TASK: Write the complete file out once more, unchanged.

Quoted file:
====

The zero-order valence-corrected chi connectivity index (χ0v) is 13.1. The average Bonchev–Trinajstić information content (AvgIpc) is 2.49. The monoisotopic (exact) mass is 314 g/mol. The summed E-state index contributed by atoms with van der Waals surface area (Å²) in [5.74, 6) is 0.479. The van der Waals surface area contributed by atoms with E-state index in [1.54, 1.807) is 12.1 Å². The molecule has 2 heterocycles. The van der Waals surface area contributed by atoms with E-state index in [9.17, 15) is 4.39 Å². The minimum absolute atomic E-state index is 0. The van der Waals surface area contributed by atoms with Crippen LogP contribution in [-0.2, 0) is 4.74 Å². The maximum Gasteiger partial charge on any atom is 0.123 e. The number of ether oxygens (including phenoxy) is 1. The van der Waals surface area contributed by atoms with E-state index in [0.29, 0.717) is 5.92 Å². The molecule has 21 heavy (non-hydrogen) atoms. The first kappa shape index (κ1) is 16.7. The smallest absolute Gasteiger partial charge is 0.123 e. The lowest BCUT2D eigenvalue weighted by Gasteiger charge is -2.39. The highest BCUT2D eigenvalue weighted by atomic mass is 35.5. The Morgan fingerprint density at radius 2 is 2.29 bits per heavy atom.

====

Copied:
The zero-order valence-corrected chi connectivity index (χ0v) is 13.1. The average Bonchev–Trinajstić information content (AvgIpc) is 2.49. The monoisotopic (exact) mass is 314 g/mol. The summed E-state index contributed by atoms with van der Waals surface area (Å²) in [5.74, 6) is 0.479. The van der Waals surface area contributed by atoms with E-state index in [1.54, 1.807) is 12.1 Å². The molecule has 2 heterocycles. The van der Waals surface area contributed by atoms with E-state index in [9.17, 15) is 4.39 Å². The minimum absolute atomic E-state index is 0. The van der Waals surface area contributed by atoms with Crippen LogP contribution in [-0.2, 0) is 4.74 Å². The maximum Gasteiger partial charge on any atom is 0.123 e. The number of ether oxygens (including phenoxy) is 1. The van der Waals surface area contributed by atoms with E-state index in [0.29, 0.717) is 5.92 Å². The molecule has 21 heavy (non-hydrogen) atoms. The first kappa shape index (κ1) is 16.7. The smallest absolute Gasteiger partial charge is 0.123 e. The lowest BCUT2D eigenvalue weighted by Gasteiger charge is -2.39. The highest BCUT2D eigenvalue weighted by atomic mass is 35.5. The Morgan fingerprint density at radius 2 is 2.29 bits per heavy atom.